"It was just a natural progression," Davidson says of Scared Straight and At Rope's End. "We were listening to more and more soul music. We just wanted something different and didn't want to be playing 12 really fast songs on every record. I don't mind being called punk. Whatever people want to call us is fine. We play high-energy rock and roll. We listened to a lot of punk when we formed, but we also listened to a lot of Pussy Galore and Sonic Youth. We couldn't play [the Rolling Stones'] Exile on Main Street, because we didn't know any 14-year-old black girls who could sing background vocals. I wish we did. We just went with what we knew. My favorite music is punk and garage rock."
The band's forthcoming album, Nightmare Scenario (due April 7), isn't about to change the Turks' reputation as a fierce, garage-oriented rock band. Recorded in Detroit with producer Jim Diamond (Red Aunts, Volebeats, Bantam Rooster, the Go), the album is as raunchy as anything the band has done in the past -- if anything, the band downplays the piano riffs in favor of fervent handclaps ("Killer's Kiss") and tambourine shakes ("Spanish Fly"). Davidson, who said the band recorded the album at a studio in a section of Detroit so desolate that "the only human we saw was this old decrepit woman shitting on the street," maintains that the Turks didn't make a conscious decision to leave out the horns and keyboards.
"We just wanted to get a record out," he says. "You have in the back of your head that you could put a horn or background thing there. For this one, there weren't a lot of songs where horns felt right. We were only up there for five days. We had Harold Chichester from Howlin' Maggie -- he also played with Afghan Whigs, but don't hold that against him; he's a really nice guy -- come in and add some piano fills here and there. He also added some tambourine stuff. We wanted to keep it pretty stripped down. We didn't have as many guitar tracks layered on top of each other."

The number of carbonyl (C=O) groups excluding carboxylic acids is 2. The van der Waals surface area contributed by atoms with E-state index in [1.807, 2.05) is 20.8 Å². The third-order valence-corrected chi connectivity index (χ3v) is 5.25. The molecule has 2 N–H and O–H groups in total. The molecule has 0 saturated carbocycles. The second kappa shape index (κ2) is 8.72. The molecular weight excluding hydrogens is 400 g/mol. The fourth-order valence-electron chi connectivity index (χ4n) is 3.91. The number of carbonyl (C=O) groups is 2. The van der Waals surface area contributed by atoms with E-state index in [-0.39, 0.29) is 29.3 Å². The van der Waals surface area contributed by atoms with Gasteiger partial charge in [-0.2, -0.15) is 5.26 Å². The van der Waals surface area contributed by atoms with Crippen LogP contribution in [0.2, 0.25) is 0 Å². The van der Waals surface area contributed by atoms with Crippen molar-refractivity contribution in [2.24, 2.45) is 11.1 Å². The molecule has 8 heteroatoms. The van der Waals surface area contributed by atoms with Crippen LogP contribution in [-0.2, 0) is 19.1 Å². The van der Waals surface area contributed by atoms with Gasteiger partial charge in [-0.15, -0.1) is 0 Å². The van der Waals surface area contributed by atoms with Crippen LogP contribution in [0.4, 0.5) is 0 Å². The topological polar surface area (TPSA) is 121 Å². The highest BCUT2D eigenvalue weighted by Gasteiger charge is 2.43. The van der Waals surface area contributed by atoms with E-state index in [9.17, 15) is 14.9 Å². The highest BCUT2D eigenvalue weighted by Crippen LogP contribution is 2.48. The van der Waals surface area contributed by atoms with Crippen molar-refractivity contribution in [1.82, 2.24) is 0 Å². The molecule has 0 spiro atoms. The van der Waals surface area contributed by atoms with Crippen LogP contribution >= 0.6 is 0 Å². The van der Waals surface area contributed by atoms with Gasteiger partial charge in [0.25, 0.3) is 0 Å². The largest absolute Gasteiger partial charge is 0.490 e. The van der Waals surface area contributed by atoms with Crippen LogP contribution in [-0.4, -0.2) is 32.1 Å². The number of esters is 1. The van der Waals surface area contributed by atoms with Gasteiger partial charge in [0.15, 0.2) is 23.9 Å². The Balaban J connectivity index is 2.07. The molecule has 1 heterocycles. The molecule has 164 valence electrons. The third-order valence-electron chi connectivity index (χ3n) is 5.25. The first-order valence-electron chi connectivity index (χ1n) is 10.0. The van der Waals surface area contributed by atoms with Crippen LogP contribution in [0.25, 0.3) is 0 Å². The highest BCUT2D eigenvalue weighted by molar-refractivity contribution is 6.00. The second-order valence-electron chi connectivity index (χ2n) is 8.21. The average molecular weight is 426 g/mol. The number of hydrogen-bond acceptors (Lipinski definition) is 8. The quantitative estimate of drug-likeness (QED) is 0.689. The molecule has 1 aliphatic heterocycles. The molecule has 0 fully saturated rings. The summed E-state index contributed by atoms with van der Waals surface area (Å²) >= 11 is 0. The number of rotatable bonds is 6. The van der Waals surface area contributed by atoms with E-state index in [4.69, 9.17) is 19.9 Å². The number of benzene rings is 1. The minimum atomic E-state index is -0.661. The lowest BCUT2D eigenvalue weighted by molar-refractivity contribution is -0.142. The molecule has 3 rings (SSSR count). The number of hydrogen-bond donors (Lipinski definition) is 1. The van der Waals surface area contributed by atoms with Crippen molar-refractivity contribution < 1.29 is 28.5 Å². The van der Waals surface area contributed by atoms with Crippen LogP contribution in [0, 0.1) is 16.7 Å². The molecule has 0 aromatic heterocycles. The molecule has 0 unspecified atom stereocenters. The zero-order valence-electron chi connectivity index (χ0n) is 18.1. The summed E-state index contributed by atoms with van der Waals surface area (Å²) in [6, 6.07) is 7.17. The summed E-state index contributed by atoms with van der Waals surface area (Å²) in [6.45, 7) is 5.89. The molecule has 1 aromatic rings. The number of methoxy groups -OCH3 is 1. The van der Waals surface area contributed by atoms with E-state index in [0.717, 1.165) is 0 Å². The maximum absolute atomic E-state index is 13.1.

While Davidson says he doesn't identify much with the now-simmering punk revival that has continually loaded the Warped tour with Epitaph bands, he still takes an anti-establishment attitude toward playing rock and roll. After nearly a decade of recording for labels that are, for the most part, too small to register Soundscan reports, Davidson shows no signs of selling out or slowing down -- the band will tour Europe in April and come back to the U.S. for dates on the West Coast in June and July.
"I like to think that you don't have to live your life according to the get-a-house, have-a-kid formula," he says. "I'm 30, and I'm still doing this, and it's really a conscious decision. I like all our records. I think we still put on a good live show. In that sense -- if the punk aesthetic means being for your fans -- that's something we feel. I never wanted to get that much into the pompous attitude. Most straight-edge bands and stuff like that are not about music, but about finding a group they fit into, because their parents beat the shit out of them. My parents didn't beat the shit out of me, so I liked art. That's a good option. When you're well fed, you like art. That's honest, in my opinion. On our first tour, we got fanzine questions like "We thought you'd have mohawks, but you guys wear sweater vests. Why?' I was like "Because it's cold,' and they were like "But they don't even have holes in them.' I'm like "Who cares? They're warmer that way.' We've never made a conscious effort to be prep guys who played punk rock -- that's just who we are."